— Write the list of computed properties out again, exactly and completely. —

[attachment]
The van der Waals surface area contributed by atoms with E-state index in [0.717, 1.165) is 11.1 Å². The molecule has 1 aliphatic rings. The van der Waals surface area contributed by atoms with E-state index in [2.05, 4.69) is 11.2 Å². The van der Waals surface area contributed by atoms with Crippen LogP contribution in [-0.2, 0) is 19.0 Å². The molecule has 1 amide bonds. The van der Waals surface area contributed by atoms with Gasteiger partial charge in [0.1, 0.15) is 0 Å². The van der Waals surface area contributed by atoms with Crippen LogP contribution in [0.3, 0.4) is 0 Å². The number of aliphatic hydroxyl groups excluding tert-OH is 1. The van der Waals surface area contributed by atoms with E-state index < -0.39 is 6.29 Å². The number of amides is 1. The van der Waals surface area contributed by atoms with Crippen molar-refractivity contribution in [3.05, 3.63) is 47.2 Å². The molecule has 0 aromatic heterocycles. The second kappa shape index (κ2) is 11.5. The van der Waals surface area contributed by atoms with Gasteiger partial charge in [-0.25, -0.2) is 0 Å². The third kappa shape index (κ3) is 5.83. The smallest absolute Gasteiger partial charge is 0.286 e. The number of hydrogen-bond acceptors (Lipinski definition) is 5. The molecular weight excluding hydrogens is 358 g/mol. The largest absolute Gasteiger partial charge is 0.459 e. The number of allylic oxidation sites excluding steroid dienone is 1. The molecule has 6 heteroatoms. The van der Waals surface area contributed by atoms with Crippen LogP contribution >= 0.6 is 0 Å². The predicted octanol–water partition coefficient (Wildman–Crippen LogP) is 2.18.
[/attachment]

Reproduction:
The van der Waals surface area contributed by atoms with E-state index in [0.717, 1.165) is 11.1 Å². The molecule has 1 aliphatic rings. The van der Waals surface area contributed by atoms with E-state index in [2.05, 4.69) is 11.2 Å². The van der Waals surface area contributed by atoms with Crippen LogP contribution in [-0.2, 0) is 19.0 Å². The molecule has 1 amide bonds. The van der Waals surface area contributed by atoms with Gasteiger partial charge in [0.1, 0.15) is 0 Å². The van der Waals surface area contributed by atoms with Crippen LogP contribution in [0.3, 0.4) is 0 Å². The number of aliphatic hydroxyl groups excluding tert-OH is 1. The van der Waals surface area contributed by atoms with E-state index < -0.39 is 6.29 Å². The number of amides is 1. The van der Waals surface area contributed by atoms with Crippen molar-refractivity contribution in [3.05, 3.63) is 47.2 Å². The molecule has 0 aromatic heterocycles. The second kappa shape index (κ2) is 11.5. The van der Waals surface area contributed by atoms with Gasteiger partial charge in [-0.25, -0.2) is 0 Å². The third kappa shape index (κ3) is 5.83. The smallest absolute Gasteiger partial charge is 0.286 e. The number of hydrogen-bond acceptors (Lipinski definition) is 5. The molecular weight excluding hydrogens is 358 g/mol. The largest absolute Gasteiger partial charge is 0.459 e. The number of allylic oxidation sites excluding steroid dienone is 1. The molecule has 6 heteroatoms. The van der Waals surface area contributed by atoms with Crippen LogP contribution >= 0.6 is 0 Å². The predicted octanol–water partition coefficient (Wildman–Crippen LogP) is 2.18.